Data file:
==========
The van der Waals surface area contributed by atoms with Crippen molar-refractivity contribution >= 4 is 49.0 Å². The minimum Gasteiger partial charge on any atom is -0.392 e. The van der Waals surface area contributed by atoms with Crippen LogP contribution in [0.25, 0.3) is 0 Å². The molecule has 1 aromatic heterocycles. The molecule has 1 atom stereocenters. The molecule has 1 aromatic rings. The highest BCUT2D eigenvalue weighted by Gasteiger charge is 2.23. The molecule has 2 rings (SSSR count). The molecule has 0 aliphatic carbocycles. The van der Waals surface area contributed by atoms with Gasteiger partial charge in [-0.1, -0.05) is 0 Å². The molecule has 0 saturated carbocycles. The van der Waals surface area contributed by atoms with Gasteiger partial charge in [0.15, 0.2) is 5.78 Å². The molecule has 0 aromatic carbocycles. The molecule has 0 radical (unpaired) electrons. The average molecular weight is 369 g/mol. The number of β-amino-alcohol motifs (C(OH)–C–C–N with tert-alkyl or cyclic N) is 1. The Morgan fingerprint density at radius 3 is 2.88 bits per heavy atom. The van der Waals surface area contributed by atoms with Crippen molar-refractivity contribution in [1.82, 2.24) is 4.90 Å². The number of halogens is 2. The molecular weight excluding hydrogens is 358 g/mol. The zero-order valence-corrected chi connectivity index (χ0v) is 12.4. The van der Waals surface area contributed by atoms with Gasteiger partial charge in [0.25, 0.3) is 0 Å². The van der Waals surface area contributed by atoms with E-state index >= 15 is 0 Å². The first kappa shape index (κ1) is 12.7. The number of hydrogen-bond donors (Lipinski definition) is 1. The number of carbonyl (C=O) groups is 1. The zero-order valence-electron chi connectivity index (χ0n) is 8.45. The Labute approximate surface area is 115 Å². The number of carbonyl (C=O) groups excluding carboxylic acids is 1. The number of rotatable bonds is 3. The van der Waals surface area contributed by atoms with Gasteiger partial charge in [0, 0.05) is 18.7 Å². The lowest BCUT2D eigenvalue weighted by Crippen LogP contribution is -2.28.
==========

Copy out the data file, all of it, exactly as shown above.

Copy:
The van der Waals surface area contributed by atoms with Crippen molar-refractivity contribution >= 4 is 49.0 Å². The minimum Gasteiger partial charge on any atom is -0.392 e. The van der Waals surface area contributed by atoms with Crippen LogP contribution in [0.25, 0.3) is 0 Å². The molecule has 1 aromatic heterocycles. The molecule has 1 atom stereocenters. The molecule has 1 aromatic rings. The highest BCUT2D eigenvalue weighted by Gasteiger charge is 2.23. The molecule has 2 rings (SSSR count). The molecule has 0 aliphatic carbocycles. The van der Waals surface area contributed by atoms with Gasteiger partial charge in [-0.1, -0.05) is 0 Å². The molecule has 0 saturated carbocycles. The van der Waals surface area contributed by atoms with Gasteiger partial charge in [0.15, 0.2) is 5.78 Å². The molecule has 0 aromatic carbocycles. The molecule has 0 radical (unpaired) electrons. The average molecular weight is 369 g/mol. The number of β-amino-alcohol motifs (C(OH)–C–C–N with tert-alkyl or cyclic N) is 1. The Morgan fingerprint density at radius 3 is 2.88 bits per heavy atom. The van der Waals surface area contributed by atoms with Crippen molar-refractivity contribution in [1.82, 2.24) is 4.90 Å². The number of halogens is 2. The molecular weight excluding hydrogens is 358 g/mol. The zero-order valence-corrected chi connectivity index (χ0v) is 12.4. The van der Waals surface area contributed by atoms with Gasteiger partial charge in [0.25, 0.3) is 0 Å². The van der Waals surface area contributed by atoms with E-state index >= 15 is 0 Å². The first kappa shape index (κ1) is 12.7. The number of hydrogen-bond donors (Lipinski definition) is 1. The number of carbonyl (C=O) groups is 1. The zero-order valence-electron chi connectivity index (χ0n) is 8.45. The Labute approximate surface area is 115 Å². The number of carbonyl (C=O) groups excluding carboxylic acids is 1. The number of rotatable bonds is 3. The van der Waals surface area contributed by atoms with Gasteiger partial charge in [0, 0.05) is 18.7 Å². The lowest BCUT2D eigenvalue weighted by Crippen LogP contribution is -2.28.